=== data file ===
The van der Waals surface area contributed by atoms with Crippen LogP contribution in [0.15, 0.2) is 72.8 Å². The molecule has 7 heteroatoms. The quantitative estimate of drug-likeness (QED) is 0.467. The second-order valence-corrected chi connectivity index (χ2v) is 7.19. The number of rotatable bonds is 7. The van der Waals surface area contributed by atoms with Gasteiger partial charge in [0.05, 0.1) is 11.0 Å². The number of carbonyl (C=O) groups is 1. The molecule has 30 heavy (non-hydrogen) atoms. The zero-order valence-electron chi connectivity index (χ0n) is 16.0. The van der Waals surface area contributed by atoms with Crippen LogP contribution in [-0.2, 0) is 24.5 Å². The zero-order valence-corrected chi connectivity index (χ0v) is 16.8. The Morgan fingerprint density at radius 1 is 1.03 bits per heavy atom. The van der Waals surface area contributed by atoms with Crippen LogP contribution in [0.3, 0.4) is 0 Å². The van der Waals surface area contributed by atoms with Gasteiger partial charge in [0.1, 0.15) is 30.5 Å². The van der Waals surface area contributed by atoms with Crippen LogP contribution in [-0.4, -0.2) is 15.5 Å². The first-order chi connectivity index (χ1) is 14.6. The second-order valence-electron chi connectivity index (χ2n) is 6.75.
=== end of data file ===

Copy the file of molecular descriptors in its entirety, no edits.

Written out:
The van der Waals surface area contributed by atoms with Crippen LogP contribution in [0.15, 0.2) is 72.8 Å². The molecule has 7 heteroatoms. The quantitative estimate of drug-likeness (QED) is 0.467. The second-order valence-corrected chi connectivity index (χ2v) is 7.19. The number of rotatable bonds is 7. The van der Waals surface area contributed by atoms with Gasteiger partial charge in [0.05, 0.1) is 11.0 Å². The number of carbonyl (C=O) groups is 1. The molecule has 30 heavy (non-hydrogen) atoms. The zero-order valence-electron chi connectivity index (χ0n) is 16.0. The van der Waals surface area contributed by atoms with Crippen LogP contribution in [-0.2, 0) is 24.5 Å². The zero-order valence-corrected chi connectivity index (χ0v) is 16.8. The Morgan fingerprint density at radius 1 is 1.03 bits per heavy atom. The van der Waals surface area contributed by atoms with Crippen LogP contribution in [0.3, 0.4) is 0 Å². The van der Waals surface area contributed by atoms with Gasteiger partial charge in [0.1, 0.15) is 30.5 Å². The van der Waals surface area contributed by atoms with Crippen LogP contribution in [-0.4, -0.2) is 15.5 Å². The first-order chi connectivity index (χ1) is 14.6. The second-order valence-electron chi connectivity index (χ2n) is 6.75.